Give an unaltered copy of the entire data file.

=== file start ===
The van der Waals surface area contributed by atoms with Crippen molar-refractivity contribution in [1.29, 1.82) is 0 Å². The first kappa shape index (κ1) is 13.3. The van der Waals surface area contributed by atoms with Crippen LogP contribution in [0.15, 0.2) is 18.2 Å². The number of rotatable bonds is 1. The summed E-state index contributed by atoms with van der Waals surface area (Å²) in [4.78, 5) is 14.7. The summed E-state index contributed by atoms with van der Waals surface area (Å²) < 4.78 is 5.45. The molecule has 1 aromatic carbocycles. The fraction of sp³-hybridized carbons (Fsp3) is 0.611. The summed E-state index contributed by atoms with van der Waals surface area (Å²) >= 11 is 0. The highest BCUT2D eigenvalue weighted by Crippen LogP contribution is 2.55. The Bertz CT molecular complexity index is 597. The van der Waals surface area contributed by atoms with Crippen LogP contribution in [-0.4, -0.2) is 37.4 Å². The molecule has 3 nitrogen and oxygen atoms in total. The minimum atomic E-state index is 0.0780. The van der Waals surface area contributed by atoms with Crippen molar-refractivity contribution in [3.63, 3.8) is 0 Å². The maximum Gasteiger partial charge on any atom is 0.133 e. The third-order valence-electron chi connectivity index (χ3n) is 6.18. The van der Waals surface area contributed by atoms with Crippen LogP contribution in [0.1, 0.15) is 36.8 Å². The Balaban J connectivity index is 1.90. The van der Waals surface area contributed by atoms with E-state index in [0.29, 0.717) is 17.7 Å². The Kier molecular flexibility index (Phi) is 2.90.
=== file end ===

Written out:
The van der Waals surface area contributed by atoms with Crippen molar-refractivity contribution in [1.29, 1.82) is 0 Å². The first kappa shape index (κ1) is 13.3. The van der Waals surface area contributed by atoms with Crippen LogP contribution in [0.15, 0.2) is 18.2 Å². The number of rotatable bonds is 1. The summed E-state index contributed by atoms with van der Waals surface area (Å²) in [4.78, 5) is 14.7. The summed E-state index contributed by atoms with van der Waals surface area (Å²) < 4.78 is 5.45. The molecule has 1 aromatic carbocycles. The fraction of sp³-hybridized carbons (Fsp3) is 0.611. The summed E-state index contributed by atoms with van der Waals surface area (Å²) >= 11 is 0. The highest BCUT2D eigenvalue weighted by Crippen LogP contribution is 2.55. The Bertz CT molecular complexity index is 597. The van der Waals surface area contributed by atoms with Crippen LogP contribution in [-0.4, -0.2) is 37.4 Å². The molecule has 3 nitrogen and oxygen atoms in total. The minimum atomic E-state index is 0.0780. The van der Waals surface area contributed by atoms with Crippen molar-refractivity contribution in [3.63, 3.8) is 0 Å². The maximum Gasteiger partial charge on any atom is 0.133 e. The third-order valence-electron chi connectivity index (χ3n) is 6.18. The van der Waals surface area contributed by atoms with Crippen LogP contribution in [0.1, 0.15) is 36.8 Å². The Balaban J connectivity index is 1.90. The van der Waals surface area contributed by atoms with E-state index in [0.29, 0.717) is 17.7 Å². The Kier molecular flexibility index (Phi) is 2.90.